I can imagine a Lebanese or Near-Eastern reader raising an eyebrow at the title of this post. In Lebanon, only chickpea-based dips (mixed with tahini) are called hummus. The reason is simple: Hummus means chickpea and the chickpea dip is actually called hummus m’tabbal, meaning seasoned chickpeas. In the US, hummus (tahini-based chickpea dip) has become so popular that any version of a tahini-based dip is now called hummus.
The idea here came from Aline Kamakian’s Armenian Cuisine. Apparently Aline does not like chickpeas nor grilled eggplant and her aunt thought of this dip to entice her. In her recipe, the zucchinis are boiled then mixed with tahini, a touch of citric acid and garnished with cumin and red pepper powder. It was a bit bland to my taste, so I added mashed garlic, the juice of a lemon and more cumin and sneakily threw in a chopped green chili pepper (my daughter does not like heat and will spot chili at the first bite, looking at me with reproach) INGREDIENTS:
- 1 1/2 pounds zucchinis, peeled (the skin of the zucchinis in the US is bitter, which will add a sour taste to this dip); if using the Mexican calabasas, the skin can stay on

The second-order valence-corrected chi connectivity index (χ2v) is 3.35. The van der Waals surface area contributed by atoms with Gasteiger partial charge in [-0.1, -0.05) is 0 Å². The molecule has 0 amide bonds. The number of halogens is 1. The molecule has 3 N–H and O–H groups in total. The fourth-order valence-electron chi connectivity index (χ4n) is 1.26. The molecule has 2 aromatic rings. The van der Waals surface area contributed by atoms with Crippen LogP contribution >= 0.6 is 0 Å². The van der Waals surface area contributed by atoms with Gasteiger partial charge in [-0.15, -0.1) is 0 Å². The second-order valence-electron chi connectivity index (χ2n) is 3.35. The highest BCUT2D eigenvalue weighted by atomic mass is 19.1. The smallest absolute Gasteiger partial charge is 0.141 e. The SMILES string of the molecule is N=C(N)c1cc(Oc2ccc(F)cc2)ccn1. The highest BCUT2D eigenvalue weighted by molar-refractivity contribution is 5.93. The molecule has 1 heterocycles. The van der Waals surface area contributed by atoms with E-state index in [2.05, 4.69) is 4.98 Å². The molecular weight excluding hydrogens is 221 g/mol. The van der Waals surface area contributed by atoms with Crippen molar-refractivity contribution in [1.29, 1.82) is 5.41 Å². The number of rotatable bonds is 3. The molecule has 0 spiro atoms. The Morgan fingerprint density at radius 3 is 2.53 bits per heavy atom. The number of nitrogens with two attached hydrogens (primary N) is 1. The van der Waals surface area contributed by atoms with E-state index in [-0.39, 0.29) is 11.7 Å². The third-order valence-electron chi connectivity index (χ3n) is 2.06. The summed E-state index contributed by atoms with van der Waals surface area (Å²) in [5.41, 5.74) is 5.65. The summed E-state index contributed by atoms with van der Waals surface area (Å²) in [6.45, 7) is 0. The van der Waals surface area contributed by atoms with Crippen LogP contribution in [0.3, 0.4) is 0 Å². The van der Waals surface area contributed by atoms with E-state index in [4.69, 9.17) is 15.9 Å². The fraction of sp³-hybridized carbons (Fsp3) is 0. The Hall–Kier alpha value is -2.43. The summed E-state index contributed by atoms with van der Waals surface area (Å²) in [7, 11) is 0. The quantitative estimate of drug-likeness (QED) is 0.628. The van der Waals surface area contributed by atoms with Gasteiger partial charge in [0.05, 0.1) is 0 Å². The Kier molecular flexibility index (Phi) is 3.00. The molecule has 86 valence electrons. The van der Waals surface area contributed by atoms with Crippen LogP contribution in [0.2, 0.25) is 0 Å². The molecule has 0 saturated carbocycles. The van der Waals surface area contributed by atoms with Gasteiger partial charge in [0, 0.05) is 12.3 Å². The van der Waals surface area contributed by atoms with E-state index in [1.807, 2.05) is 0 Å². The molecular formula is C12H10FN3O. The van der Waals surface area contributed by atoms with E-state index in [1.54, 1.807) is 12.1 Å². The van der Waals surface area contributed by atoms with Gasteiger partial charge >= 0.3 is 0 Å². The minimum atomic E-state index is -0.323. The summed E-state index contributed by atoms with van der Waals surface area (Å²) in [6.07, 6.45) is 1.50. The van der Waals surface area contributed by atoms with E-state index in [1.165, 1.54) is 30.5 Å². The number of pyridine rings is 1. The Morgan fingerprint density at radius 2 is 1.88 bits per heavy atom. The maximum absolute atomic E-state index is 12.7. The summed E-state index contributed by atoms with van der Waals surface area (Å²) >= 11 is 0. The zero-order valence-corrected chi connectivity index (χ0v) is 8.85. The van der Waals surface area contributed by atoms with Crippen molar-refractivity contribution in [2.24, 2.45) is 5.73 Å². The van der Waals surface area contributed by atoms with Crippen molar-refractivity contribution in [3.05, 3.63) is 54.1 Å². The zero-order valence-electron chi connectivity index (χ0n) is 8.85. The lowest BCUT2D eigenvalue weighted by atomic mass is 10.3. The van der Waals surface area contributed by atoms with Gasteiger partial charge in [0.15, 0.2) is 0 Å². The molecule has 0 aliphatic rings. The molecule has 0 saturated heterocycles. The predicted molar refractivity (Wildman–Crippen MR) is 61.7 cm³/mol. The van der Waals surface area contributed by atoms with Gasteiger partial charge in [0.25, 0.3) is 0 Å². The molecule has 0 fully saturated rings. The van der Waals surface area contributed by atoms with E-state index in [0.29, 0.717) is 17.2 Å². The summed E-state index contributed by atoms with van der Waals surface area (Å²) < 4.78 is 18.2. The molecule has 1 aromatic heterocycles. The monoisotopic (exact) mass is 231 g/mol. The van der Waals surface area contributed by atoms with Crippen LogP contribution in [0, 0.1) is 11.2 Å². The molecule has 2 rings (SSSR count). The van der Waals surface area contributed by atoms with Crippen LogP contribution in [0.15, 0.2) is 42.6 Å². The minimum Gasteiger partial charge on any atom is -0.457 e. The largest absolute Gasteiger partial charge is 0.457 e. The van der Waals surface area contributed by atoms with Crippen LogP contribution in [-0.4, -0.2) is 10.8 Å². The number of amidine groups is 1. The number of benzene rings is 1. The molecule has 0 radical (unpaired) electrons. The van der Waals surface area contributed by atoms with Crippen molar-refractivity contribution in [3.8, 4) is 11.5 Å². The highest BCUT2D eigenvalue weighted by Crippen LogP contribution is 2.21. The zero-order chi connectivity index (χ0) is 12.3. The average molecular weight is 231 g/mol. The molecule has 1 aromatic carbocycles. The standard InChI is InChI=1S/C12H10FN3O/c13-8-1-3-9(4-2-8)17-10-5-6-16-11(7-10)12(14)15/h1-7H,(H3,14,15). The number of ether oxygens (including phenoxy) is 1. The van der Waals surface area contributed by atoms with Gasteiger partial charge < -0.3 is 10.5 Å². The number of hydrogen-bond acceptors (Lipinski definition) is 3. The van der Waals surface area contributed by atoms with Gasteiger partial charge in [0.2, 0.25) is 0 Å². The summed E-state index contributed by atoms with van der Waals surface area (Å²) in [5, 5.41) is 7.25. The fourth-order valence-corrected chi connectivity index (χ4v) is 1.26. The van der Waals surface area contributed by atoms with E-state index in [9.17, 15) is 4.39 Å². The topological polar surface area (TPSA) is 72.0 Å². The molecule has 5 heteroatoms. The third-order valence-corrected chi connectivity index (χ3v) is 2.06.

- 1/3 cup tahini
- 1 lemon, juiced (can substitute 1/2 teaspoon of citric acid)
- 2 or 3 garlic cloves, mashed (optional)with salt to taste
- 1 small onion, chopped fine
- 1 jalapeño seeded and chopped (optional)
- 1/2 teaspoon cumin
- 1/2 teaspoon red pepper powder (Aleppo pepper, chili powder, paprika, etc)
- 1/4 cup olive oil, to garnish
1. Peel the zucchinis and place in a Dutch oven (cut off both ends); add about 1 1/2 cup of water and bring to a simmer; let the zucchinis cook until the water evaporates and they tenderize. Meanwhile, prepare the tahini-based sauce. In a bowl, pour the tahini, lemon juice, garlic, spices and mix to combine; add a bit of water if it thickens too much (keep in mind the zucchinis still have plenty of water). 2. Once the zucchinis are soft, let them cool a few minutes then add the sauce and mash the mixture in a food processor; add the chopped onion and chili if using. Taste and adjust seasoning and serve with a drizzle of olive oil at room temperature, with pita chips or as is. Lebanese zucchinis grow at the speed of light in the Summer and are sweet and tiny.
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